## Defaults

Whenever you bs_theme_add() to a theme, it hoists any defaults to the top of the existing theme defaults. You can pass any input understood by sass::as_sass() here, including a named list, which is interpreted as variable definitions.

bs_theme_add(defaults = list(primary = "red !default"))
bs_theme_get()$defaults /* Sass */$primary: red !default;
@import "/path/to/bootstrap/scss/_functions.scss";
@import "/path/to/bootstrap/scss/_variables.scss";

When overriding variable defaults, it’s best practice to include a !default flag, which says “assign this value to this variable if it isn’t already defined”. This way, downstream theming decisions are allowed take precedence over upstream ones. Since this is such a common and suggested practice, we’ve provided bs_theme_add_variables(), which makes sure you’ve included a !default flag and interprets its arguments as variable names:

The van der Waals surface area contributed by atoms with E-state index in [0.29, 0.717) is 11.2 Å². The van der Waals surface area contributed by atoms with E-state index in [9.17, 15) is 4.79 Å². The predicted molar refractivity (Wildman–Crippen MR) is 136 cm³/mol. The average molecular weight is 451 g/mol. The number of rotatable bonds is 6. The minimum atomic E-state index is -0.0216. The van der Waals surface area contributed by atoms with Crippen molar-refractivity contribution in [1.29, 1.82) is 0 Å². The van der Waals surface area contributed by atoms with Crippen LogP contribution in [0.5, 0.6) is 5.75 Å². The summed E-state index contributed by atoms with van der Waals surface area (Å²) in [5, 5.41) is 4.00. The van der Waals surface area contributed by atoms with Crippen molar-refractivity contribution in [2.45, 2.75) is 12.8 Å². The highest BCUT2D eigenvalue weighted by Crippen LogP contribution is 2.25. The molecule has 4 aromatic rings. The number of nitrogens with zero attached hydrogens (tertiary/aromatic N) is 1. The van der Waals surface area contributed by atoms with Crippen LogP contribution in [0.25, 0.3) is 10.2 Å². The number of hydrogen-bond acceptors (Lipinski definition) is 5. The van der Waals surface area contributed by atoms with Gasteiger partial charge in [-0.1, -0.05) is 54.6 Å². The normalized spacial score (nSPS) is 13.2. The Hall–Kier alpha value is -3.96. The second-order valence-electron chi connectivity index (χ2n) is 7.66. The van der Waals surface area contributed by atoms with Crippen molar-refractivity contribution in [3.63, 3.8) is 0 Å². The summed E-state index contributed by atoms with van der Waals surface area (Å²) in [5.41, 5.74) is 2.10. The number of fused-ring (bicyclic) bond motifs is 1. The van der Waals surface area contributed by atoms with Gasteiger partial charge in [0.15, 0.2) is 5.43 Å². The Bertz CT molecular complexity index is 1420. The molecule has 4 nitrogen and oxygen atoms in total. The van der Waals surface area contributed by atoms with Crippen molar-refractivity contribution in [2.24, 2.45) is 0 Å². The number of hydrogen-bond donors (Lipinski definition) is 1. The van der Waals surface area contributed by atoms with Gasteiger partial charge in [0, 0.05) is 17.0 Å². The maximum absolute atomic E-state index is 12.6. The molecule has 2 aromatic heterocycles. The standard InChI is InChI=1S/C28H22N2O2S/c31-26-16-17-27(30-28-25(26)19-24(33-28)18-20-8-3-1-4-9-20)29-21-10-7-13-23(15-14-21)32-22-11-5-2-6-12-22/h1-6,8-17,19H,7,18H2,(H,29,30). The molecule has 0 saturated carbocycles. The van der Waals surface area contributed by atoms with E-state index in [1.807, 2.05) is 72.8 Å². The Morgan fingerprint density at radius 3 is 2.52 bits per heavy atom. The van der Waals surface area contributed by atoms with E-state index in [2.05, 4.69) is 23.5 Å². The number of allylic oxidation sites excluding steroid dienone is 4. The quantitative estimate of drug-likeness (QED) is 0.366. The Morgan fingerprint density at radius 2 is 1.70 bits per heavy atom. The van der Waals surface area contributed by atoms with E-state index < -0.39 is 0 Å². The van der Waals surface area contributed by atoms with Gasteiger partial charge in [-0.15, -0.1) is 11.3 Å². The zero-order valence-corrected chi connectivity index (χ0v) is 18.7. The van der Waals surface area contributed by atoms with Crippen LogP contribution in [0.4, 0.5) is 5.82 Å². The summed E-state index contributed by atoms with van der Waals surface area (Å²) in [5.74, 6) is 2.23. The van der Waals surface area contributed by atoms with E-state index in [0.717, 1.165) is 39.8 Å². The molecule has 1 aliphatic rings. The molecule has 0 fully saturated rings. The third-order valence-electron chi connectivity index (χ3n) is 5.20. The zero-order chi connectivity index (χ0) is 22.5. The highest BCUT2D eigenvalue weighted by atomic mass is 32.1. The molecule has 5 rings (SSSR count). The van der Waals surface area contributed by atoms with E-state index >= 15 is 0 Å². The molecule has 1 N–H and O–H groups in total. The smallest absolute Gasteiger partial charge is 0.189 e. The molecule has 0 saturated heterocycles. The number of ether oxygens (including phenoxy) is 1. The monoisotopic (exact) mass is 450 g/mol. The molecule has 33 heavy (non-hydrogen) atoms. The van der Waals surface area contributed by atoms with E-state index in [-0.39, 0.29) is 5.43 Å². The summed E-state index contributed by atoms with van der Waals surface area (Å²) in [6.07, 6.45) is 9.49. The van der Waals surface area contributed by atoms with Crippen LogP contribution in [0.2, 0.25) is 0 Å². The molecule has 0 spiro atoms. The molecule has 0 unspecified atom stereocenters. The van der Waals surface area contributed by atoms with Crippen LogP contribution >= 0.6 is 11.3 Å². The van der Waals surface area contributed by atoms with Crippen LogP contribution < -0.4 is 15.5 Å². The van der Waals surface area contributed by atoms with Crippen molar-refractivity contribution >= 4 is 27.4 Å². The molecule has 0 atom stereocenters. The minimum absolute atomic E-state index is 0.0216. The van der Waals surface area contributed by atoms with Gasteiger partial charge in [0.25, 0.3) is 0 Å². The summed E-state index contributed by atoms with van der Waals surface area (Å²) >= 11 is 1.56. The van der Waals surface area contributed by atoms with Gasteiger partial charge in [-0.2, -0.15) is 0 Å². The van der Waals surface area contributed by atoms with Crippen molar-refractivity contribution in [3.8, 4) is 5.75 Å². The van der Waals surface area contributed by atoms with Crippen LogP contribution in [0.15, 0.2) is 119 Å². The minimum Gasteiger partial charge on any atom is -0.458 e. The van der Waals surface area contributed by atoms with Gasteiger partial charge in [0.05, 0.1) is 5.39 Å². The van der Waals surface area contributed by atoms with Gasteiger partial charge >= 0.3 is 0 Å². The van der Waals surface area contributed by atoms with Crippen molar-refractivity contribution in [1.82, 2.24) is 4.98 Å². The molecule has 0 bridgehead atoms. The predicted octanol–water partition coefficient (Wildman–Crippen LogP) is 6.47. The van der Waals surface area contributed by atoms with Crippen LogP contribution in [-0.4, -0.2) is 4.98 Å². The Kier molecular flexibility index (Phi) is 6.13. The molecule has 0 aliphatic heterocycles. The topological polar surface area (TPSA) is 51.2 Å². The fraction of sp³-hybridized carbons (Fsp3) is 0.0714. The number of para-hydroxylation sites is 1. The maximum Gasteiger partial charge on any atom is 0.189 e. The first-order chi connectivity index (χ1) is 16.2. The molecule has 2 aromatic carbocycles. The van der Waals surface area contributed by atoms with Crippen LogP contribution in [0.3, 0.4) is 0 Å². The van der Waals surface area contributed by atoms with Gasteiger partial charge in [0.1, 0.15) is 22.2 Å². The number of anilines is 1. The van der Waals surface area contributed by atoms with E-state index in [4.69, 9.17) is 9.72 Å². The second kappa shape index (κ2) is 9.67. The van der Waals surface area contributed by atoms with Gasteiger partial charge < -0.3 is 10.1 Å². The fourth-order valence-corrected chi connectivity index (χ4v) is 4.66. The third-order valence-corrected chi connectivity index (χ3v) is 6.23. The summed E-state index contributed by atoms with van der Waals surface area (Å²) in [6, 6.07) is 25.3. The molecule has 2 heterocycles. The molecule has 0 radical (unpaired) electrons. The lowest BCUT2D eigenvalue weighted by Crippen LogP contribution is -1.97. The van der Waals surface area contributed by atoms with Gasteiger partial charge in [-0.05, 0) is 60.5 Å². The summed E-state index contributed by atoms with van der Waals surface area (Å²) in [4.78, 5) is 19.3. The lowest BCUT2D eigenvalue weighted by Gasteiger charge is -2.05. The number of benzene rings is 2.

bs_theme_add_variables(primary = "green")
bs_theme_get()$defaults /* Sass */$primary: green !default;
$primary: red !default; @import "/path/to/bootstrap/scss/_functions.scss"; @import "/path/to/bootstrap/scss/_variables.scss"; To demonstrate that the green default actually overrides the red default, we’ll use bootstrap_sass(), which uses the current theming defaults (and declarations) to compile Sass styling rules as a CSS string. We’re using bootstrap_sass() here purely for the sake of demonstration, but take note that this function can come in handy for styling custom CSS classes with Bootstrap Sass (this styling rule says to set the foo class’ color property to $primary).

bootstrap_sass(".foo { color: $primary; }") .foo { color: #007bff; } The right-hand side of a variable definition may be any valid Sass expression, so to do something like add a new theme color, which requires assigning a Sass map to the$theme-colors variable, you can do:

bs_theme_add_variables(
"theme-colors" = "('foo-color': orange)"
)